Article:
By DSM Food Specialties
Global milk production is on the rise. According to the Food and Agriculture Organization of the United Nations, world milk production was forecast to grow by 1.6% to 816 million tons in 2016. Most was processed into cheese and fresh milk products. Within an increasingly competitive landscape, dairy processors must ensure their products are of the highest quality to stay ahead in the market. However, production and processing come with a number of challenges, such as bacteriophage (phage).
How does phage affect dairy production?
Phages are a problem for dairy processors because they can cause fermentation failure in the milk. This not only disrupts the production process, but also affects finished dairy products. If not fermented correctly, dairy products result in being low-quality, in terms of flavor, texture and food safety. They must be discarded or down-graded, which consequently leads to profit loss for the dairy processor. Furthermore, the product loss means that the industry is also faced with the broader global issue of general food waste.
The persistence of phage
A phage is a virus that infects and parasitizes bacteria. Also known as “bacterial viruses,” their classification is based on their host range (sensitive strains), morphology and molecular characterization (protein profile, genome size and deoxyribonucleic acid (DNA) homology). Phages are very difficult to avoid in dairy production and present a persistent ecological challenge.
There are different types of phages in every region worldwide and they can be found almost everywhere, transferring from one place to another very easily. Phages can be found in grass and on the udders of dairy cows. They end up being present in the raw milk and whey powders that enters a dairy factory. Once in a dairy processing plant, the different types of phages can be passed between people, and they even travel through the air. When a bacterial host is found, a propagation cycle starts as a phage particle infects its host and then quickly proliferates. Unfortunately, once phages enter and contaminate an environment, they can survive for long periods of time; decades even.
Phages resist high heat
Phages are highly resistant to many methods that have been used to counter them. They are extremely heat resistant, due to their thermal stability, so the standard HTST (high temperature, short time) pasteurization stage during milk production does not eliminate them. They can also withstand the impact of freezing, drying, salt and ethanol.
Phages can be destroyed with the use of specially selected sanitizers and some acids. Implementing strict hygiene routines within dairy factories with the regular use of sanitizers is recommended. However, this takes a lot of time and money and is not always effective, depending on local conditions. Rather than investing in trying to eliminating phages entirely, which would prove highly impractical and near impossible, dairy processors must tackle phages through effective phage management to prevent them from disrupting the entire production process.
A multistep approach to combatting phages
One aspect of phages is that they are quite strain specific. Therefore, culture rotations are normally used in dairy production to control phage outbreaks. Next to that hygiene measure and correct factory design, such as separate receiving rooms for raw milk, are employed to prevent phages. But these methods are not enough to combat phage completely.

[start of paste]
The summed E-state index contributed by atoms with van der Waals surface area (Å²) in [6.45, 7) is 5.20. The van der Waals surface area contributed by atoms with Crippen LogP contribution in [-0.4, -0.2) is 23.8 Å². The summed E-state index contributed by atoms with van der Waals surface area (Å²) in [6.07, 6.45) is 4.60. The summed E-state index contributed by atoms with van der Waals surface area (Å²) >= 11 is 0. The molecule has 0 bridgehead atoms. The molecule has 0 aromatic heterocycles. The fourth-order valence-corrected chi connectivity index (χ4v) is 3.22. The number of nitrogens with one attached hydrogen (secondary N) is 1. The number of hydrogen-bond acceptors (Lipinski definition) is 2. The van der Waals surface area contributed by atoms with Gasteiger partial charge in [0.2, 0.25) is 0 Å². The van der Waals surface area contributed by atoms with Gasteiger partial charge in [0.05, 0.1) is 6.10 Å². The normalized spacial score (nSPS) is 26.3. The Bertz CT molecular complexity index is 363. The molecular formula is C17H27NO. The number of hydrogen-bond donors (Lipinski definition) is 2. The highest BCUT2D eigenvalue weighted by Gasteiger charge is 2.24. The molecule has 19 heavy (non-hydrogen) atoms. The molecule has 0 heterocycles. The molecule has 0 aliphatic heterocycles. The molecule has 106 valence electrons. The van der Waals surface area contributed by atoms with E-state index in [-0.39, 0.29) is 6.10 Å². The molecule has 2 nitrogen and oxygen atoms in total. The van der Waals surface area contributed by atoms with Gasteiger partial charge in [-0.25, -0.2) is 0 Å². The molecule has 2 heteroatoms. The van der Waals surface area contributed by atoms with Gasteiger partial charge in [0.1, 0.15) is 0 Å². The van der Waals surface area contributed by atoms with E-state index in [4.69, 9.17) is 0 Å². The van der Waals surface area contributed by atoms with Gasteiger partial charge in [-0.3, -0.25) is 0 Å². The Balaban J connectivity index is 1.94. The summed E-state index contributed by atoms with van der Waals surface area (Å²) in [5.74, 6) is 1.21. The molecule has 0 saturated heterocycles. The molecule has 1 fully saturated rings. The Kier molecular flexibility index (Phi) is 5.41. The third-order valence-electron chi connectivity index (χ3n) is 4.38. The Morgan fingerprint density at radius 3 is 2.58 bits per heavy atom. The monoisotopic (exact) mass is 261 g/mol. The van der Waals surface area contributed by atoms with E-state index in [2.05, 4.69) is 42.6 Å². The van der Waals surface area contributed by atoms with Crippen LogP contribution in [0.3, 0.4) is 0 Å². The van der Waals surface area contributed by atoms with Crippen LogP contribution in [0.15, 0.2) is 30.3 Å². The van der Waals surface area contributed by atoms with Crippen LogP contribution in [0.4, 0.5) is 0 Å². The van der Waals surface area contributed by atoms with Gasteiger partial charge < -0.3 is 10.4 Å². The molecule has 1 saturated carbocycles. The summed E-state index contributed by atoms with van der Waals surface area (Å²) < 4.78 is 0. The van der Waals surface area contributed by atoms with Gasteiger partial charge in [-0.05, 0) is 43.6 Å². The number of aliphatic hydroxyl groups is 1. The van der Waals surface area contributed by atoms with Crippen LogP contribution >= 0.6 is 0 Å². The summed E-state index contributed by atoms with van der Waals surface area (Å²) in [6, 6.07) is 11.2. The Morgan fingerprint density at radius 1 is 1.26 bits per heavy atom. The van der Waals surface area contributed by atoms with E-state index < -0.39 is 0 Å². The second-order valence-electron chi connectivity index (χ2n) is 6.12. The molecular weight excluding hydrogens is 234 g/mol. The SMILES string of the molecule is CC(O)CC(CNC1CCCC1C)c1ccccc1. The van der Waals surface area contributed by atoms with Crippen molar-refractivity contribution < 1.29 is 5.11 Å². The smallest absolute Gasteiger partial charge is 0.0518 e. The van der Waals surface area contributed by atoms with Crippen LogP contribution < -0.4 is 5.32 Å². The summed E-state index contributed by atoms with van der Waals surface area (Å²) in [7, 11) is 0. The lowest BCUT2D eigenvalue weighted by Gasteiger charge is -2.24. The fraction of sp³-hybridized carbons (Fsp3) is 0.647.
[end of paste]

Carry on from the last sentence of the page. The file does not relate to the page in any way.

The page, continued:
Therefore, an increasing number of dairy processors are looking for solutions that can help them increase their production efficiency, maximize profit and contribute to enabling a more sustainable production process for a wide range of dairy applications. There is a great need for dairies to employ external phage experts that can act as a dedicated resource for delivering optimal phage management. By adopting a proactive approach to phage management, dairies can anticipate and therefore counter phage attacks.
Partnering with an expert to combat phage
DSM has developed a new industry-leading approach that can support dairies in doing this. Firstly, dairy processing plants can send whey samples to DSM to be analyzed and tested for phage types. The data are then documented in tables and can subsequently be used to give individual dairy plants advice on suitable rotations to avoid phages that are present in the plants, therefore optimizing the production process.
In addition, the data help dairies to monitor the status of phages, allowing plenty of time to signal trends in phage buildup. The data enable comparison between different dairies to give objective advice on the relative performance. DSM’s unique phage monitoring tool gives regular updates with suitable phage rotations, allowing dairy producers to stay a step ahead of phages.
Dairy processors can build in safety from the start of the dairy production process with innovations such as phage-robust cultures. For example, DSM’s DelvoCheese CP-120 culture range is designed specifically to deliver highly reliable and fast production of Pasta Filata cheese types. In addition to their speed and optimized functionality, this culture range is highly phage-robust because of the selected strains, meaning that cheesemaker can rely on its consistency and continuity in production.
By effectively managing phage, dairy processors can produce high-quality end products, and ultimately minimize waste and maximize profit. This unique solution to phage management enables the production of more efficient, reliable, and sustainable dairy. With over 100 years of experience in dairy, DSM produces one of the broadest portfolios of dairy solutions, enabling dairy processors to create better food for everyone.
Written by DSM Food Specialties